Doors to the Unknown

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Doors to the Unknown
Doors to the Unknown, D&D.jpg
Cover
GenreRole-playing games
PublisherTSR
Media typeBoxed set

Doors to the Unknown is an accessory for the 2nd edition of the Advanced Dungeons & Dragons fantasy role-playing game.

Contents[edit]

The premise for the mini-campaign in Doors to the Unknown is that there are four 'blink portals' that appear in Sigil every 500 years and which last for two months. After this the portals disappear for another half-millennium. The overall aim is for the party to probe these portals and find out the secrets behind them. Rumors indicate that these doors lead to restricted planes, of hyper-real super-monsters, and that they were created by the god Aoskar when the Lady of Pain killed him.[1]

Publication history[edit]

Reception[edit]

Trenton Webb reviewed Doors to the Unknown for Arcane magazine, rating it a 6 out of 10 overall.[1] He commented: "In the early '70s there was a spate of low-budget multi-story horror films where four people were thrown together to tell their tales in turn. Doors to the Unknown borrows this format and suffers from the nagging suspicion - the creators had loads of good ideas but no great ones."[1] He stated: "The challenges are classic Planescape: find the keys to the portals, dive through, do a deed and get back. An extra gulp factor is added with the fact that these portals kill non-key holders, and that after exactly two months they close for another 500 years - so if you're not back by then it's game over."[1] Webb continued: "Each of the portals leads to a unique mini-plane that poses specific challenges, three of which are good fun. The universe's junkyard, a hyperreal jungle and future-world of Logicus Prime all provide very different takes on 'standard weird planes'. Even the dull cave crawl that forms the fourth plane is spiced up considerably with a healthy dose of backstabbing intrigue."[1] He added: "The overall plot that is supposed to fuel the whole campaign doesn't really have the narrative cohesion that's required, though. Players who are going to have other things on their mind - such as getting back home - aren't given enough clues or guidance."[1] Webb concluded his review by saying, "The vagaries of Planescape are one of its true blessings, because it enables games to be played in a fast 'n loose style, which is why it's imperative that recognisable core themes are maintained, and why Doors to the Unknown fails. It serves up four mini-adventures which fail to coalesce into the single great adventure it wants to be."[1]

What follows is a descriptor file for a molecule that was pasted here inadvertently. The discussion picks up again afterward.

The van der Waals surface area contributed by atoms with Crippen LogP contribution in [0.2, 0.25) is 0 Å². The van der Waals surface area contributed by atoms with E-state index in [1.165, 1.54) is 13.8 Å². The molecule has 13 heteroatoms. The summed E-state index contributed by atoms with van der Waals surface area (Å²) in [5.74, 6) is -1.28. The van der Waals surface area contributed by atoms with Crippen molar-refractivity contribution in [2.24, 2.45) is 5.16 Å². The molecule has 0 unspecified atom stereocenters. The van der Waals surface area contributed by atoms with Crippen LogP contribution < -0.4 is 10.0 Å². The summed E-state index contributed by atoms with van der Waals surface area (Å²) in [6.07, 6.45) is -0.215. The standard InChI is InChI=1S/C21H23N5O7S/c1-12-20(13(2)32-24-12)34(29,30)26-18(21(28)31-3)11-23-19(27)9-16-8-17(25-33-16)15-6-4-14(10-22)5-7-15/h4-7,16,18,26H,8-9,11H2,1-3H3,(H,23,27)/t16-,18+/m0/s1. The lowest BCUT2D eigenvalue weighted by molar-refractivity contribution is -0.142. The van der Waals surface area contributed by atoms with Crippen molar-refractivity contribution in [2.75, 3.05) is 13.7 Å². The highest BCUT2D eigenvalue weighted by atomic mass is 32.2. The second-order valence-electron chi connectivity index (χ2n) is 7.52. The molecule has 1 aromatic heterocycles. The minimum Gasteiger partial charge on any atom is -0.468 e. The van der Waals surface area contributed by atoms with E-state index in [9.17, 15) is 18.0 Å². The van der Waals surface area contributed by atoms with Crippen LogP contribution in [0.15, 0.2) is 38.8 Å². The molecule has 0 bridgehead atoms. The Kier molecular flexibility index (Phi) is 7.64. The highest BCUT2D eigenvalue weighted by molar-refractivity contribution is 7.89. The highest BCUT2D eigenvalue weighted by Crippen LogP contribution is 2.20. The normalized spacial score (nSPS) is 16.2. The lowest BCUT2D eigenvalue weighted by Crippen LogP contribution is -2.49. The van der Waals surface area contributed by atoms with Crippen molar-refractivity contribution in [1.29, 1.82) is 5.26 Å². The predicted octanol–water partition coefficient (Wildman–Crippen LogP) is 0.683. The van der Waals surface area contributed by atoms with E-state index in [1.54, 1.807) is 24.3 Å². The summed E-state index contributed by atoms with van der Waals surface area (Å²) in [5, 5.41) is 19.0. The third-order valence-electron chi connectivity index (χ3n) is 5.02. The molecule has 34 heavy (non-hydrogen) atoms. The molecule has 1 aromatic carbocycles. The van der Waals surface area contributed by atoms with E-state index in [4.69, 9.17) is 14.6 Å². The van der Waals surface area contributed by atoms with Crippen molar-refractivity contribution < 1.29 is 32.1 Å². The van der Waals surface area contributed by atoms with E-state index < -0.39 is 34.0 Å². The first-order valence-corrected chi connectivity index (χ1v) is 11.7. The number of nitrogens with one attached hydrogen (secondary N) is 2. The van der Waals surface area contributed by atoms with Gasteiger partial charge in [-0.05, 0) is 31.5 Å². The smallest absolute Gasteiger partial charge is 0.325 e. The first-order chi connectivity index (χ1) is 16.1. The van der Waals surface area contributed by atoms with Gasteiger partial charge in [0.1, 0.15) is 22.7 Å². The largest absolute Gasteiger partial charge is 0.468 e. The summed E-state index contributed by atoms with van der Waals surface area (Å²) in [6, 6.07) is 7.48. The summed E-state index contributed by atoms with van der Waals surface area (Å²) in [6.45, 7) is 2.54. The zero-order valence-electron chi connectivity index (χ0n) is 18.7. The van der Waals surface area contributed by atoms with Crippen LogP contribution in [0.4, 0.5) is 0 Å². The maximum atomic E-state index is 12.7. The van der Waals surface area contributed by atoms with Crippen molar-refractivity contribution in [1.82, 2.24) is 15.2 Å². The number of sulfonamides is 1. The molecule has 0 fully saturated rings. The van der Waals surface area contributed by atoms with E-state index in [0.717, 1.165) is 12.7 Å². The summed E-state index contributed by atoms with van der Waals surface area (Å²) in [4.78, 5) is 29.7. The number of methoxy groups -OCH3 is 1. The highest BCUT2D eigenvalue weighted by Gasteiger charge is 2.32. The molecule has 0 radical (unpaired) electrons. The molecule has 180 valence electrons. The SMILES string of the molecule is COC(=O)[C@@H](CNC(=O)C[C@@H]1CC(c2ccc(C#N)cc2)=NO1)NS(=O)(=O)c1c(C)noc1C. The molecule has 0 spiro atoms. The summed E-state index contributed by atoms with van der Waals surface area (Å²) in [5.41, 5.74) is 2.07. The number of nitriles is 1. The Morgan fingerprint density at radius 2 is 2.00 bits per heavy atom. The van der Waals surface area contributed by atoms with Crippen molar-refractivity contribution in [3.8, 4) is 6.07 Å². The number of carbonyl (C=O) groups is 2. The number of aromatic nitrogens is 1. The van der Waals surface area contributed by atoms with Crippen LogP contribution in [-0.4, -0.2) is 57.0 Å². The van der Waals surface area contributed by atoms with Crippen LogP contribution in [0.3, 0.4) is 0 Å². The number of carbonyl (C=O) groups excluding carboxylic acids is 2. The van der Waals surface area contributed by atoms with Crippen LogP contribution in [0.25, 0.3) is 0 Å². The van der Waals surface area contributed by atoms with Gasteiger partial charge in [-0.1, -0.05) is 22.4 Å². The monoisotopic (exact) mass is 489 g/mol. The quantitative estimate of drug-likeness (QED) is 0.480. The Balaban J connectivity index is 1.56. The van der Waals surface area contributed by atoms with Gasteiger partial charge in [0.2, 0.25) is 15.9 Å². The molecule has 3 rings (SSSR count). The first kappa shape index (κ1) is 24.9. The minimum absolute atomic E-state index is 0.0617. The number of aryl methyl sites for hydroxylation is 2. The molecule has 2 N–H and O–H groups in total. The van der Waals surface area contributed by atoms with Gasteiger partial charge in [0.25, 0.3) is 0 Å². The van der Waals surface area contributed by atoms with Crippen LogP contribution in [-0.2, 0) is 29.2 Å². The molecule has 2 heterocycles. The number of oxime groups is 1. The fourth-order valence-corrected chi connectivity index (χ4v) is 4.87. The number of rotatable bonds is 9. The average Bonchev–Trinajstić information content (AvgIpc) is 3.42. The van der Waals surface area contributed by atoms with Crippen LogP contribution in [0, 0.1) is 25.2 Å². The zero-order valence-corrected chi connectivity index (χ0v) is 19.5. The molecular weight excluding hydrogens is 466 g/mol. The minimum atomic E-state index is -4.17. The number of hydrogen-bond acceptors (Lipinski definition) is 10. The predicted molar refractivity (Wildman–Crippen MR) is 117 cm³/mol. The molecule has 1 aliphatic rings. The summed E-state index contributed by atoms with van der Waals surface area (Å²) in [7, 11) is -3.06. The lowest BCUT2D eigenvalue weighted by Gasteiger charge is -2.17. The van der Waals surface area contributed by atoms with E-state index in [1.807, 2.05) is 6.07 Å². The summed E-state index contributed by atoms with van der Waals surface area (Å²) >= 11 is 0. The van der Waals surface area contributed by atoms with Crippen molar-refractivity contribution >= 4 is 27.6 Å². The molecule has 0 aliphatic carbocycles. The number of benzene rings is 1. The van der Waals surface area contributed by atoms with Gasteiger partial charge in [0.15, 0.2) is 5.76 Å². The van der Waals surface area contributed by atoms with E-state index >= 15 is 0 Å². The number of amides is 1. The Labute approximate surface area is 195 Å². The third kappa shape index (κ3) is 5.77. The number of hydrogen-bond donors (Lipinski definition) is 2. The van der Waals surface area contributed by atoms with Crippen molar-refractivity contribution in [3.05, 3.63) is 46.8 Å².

References[edit]

  1. ^ a b c d e f g Webb, Trenton (January 1997). "Games Reviews". Arcane. Future Publishing (15): 69.